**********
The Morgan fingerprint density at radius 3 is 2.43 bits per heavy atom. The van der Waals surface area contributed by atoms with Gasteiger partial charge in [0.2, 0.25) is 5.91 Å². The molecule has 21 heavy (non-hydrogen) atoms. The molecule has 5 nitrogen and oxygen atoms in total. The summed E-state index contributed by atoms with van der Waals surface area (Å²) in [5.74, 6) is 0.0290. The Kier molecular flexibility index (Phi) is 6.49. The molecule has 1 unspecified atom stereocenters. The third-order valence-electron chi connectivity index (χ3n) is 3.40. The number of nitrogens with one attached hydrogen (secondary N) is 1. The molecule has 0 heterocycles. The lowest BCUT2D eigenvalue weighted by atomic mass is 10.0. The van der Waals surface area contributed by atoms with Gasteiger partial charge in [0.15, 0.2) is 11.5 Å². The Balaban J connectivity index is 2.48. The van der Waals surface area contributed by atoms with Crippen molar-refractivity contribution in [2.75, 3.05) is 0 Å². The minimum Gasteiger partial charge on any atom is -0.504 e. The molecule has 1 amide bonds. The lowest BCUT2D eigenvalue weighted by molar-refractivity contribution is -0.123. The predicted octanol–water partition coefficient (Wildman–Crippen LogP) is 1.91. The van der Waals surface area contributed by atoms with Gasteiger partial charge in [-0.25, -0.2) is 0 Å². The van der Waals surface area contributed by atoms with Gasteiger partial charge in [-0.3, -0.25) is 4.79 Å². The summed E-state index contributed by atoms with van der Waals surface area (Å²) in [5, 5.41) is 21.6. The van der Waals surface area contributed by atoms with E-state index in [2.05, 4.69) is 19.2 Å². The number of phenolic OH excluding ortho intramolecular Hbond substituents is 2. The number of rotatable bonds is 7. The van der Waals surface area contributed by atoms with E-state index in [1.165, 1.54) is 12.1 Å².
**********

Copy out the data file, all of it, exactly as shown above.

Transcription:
The Morgan fingerprint density at radius 3 is 2.43 bits per heavy atom. The van der Waals surface area contributed by atoms with Gasteiger partial charge in [0.2, 0.25) is 5.91 Å². The molecule has 21 heavy (non-hydrogen) atoms. The molecule has 5 nitrogen and oxygen atoms in total. The summed E-state index contributed by atoms with van der Waals surface area (Å²) in [5.74, 6) is 0.0290. The Kier molecular flexibility index (Phi) is 6.49. The molecule has 1 unspecified atom stereocenters. The third-order valence-electron chi connectivity index (χ3n) is 3.40. The number of nitrogens with one attached hydrogen (secondary N) is 1. The molecule has 0 heterocycles. The lowest BCUT2D eigenvalue weighted by atomic mass is 10.0. The van der Waals surface area contributed by atoms with Gasteiger partial charge in [0.15, 0.2) is 11.5 Å². The Balaban J connectivity index is 2.48. The van der Waals surface area contributed by atoms with Crippen molar-refractivity contribution in [2.75, 3.05) is 0 Å². The minimum Gasteiger partial charge on any atom is -0.504 e. The molecule has 1 amide bonds. The lowest BCUT2D eigenvalue weighted by molar-refractivity contribution is -0.123. The predicted octanol–water partition coefficient (Wildman–Crippen LogP) is 1.91. The van der Waals surface area contributed by atoms with Gasteiger partial charge in [-0.25, -0.2) is 0 Å². The van der Waals surface area contributed by atoms with Gasteiger partial charge in [-0.3, -0.25) is 4.79 Å². The summed E-state index contributed by atoms with van der Waals surface area (Å²) in [5, 5.41) is 21.6. The van der Waals surface area contributed by atoms with E-state index in [2.05, 4.69) is 19.2 Å². The number of phenolic OH excluding ortho intramolecular Hbond substituents is 2. The number of rotatable bonds is 7. The van der Waals surface area contributed by atoms with E-state index in [1.165, 1.54) is 12.1 Å².